We’re living in a choose-your-own-reality series.That’s what it feels like when it comes to the debate over wearing masks.
Last weekend I traveled to Walla Walla, a popular tourist destination because of its wine and food scene. I wrote a story about visiting the city in August 2017. This August was very different. Nearly everyone we saw wore a mask, indoors and outdoors on crowded sidewalks where social distancing wasn’t possible. A street downtown was closed off and filled with chairs and tables to increase outdoor seating. Seating inside restaurants was vastly reduced to create more space for social distancing. But COVID-19 has closed some restaurants permanently, including the famed Whitehouse-Crawford, once called one of rural America’s great restaurants by Gourmet Magazine and lauded by the New York Times.
The solidarity of mask wearing was supported by a public campaign with signs on street posts encouraging people to “Think Local,” “Spread Facts Not Fear,” and to wear masks to protect others because, “Behind every mask there’s a heart.”
Not everyone agreed with this. Scrawled in chalk on a downtown sidewalk in front of the Walla Walla Department of Public Safety Communications was the message, “Masks make us slaves.”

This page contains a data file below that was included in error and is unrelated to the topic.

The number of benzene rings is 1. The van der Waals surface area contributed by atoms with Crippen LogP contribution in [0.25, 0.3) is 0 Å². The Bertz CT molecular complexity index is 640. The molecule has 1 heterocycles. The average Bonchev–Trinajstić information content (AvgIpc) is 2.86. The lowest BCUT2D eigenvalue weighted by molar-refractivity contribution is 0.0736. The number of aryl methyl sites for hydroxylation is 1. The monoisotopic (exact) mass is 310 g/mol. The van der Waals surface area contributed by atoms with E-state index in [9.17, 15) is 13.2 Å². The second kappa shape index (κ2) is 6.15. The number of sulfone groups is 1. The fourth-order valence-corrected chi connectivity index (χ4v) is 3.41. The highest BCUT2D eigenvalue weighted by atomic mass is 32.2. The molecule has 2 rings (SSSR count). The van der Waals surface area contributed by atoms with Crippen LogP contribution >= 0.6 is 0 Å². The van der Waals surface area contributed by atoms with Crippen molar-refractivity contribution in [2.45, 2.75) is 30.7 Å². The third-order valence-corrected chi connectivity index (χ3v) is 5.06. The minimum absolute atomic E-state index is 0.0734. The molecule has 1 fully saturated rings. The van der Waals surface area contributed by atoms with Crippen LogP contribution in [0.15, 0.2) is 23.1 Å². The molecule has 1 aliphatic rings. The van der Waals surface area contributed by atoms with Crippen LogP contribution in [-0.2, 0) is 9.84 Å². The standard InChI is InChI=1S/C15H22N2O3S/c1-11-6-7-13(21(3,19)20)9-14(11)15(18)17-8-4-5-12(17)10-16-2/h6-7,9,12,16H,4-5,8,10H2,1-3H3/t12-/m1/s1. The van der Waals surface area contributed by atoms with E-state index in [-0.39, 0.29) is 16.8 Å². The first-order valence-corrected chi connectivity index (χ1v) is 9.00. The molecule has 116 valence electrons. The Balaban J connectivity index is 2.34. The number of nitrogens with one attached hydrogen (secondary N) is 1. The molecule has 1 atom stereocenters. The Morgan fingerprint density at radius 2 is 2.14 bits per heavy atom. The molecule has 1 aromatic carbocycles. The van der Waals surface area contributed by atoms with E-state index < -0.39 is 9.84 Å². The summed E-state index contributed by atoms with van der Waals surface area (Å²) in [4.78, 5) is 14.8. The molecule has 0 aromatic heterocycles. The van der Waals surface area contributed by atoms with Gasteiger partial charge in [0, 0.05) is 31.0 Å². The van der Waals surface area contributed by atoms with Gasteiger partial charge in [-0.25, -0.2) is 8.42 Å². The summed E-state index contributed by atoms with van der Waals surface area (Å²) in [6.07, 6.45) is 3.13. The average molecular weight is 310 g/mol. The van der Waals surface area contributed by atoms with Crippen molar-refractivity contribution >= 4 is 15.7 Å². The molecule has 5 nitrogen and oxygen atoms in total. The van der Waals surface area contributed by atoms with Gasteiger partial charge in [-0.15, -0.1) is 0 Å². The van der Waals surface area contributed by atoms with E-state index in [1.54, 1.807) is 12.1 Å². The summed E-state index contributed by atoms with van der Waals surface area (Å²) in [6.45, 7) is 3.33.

There’s a vast emotional chasm between the two sentiments that seems to be at the center of so many American controversies these days: the personal freedom of the individual versus the collective well-being of community and society.
Americans pulled together during World War II, holding drives for paper, nylon, tin cans and string. They rationed food and gas and carpooled to reduce the use of rubber. It’s difficult to imagine Americans coming together like this today. So many seem to believe they owe nothing to society, while others are turning their backs when things don’t go their way, retreating deeper into their respective “side,” abandoning support for public institutions.
Adults old enough to remember 9/11 might remember the collective feeling of unity in the aftermath of the tragedy. In the days and weeks after, when you looked into a stranger’s eyes, there was a look of understanding and compassion. Today, in the midst of a pandemic and mass social unrest, many eyes hold fear, distrust and anger. Not all, though. Not all.
This week’s 360 explores some of the reasons for these emotions in a story about the online talk “Is Truth Really Dead in America,” part of the Asotin County Library’s Wine and Wisdom series. This edition also contains an in-depth look at concerns surrounding cutbacks at the U.S. Postal Service, which will play a crucial role in the November presidential election.
However the election turns out we can be sure of one thing, we have many bridges to build to move forward as a united nation.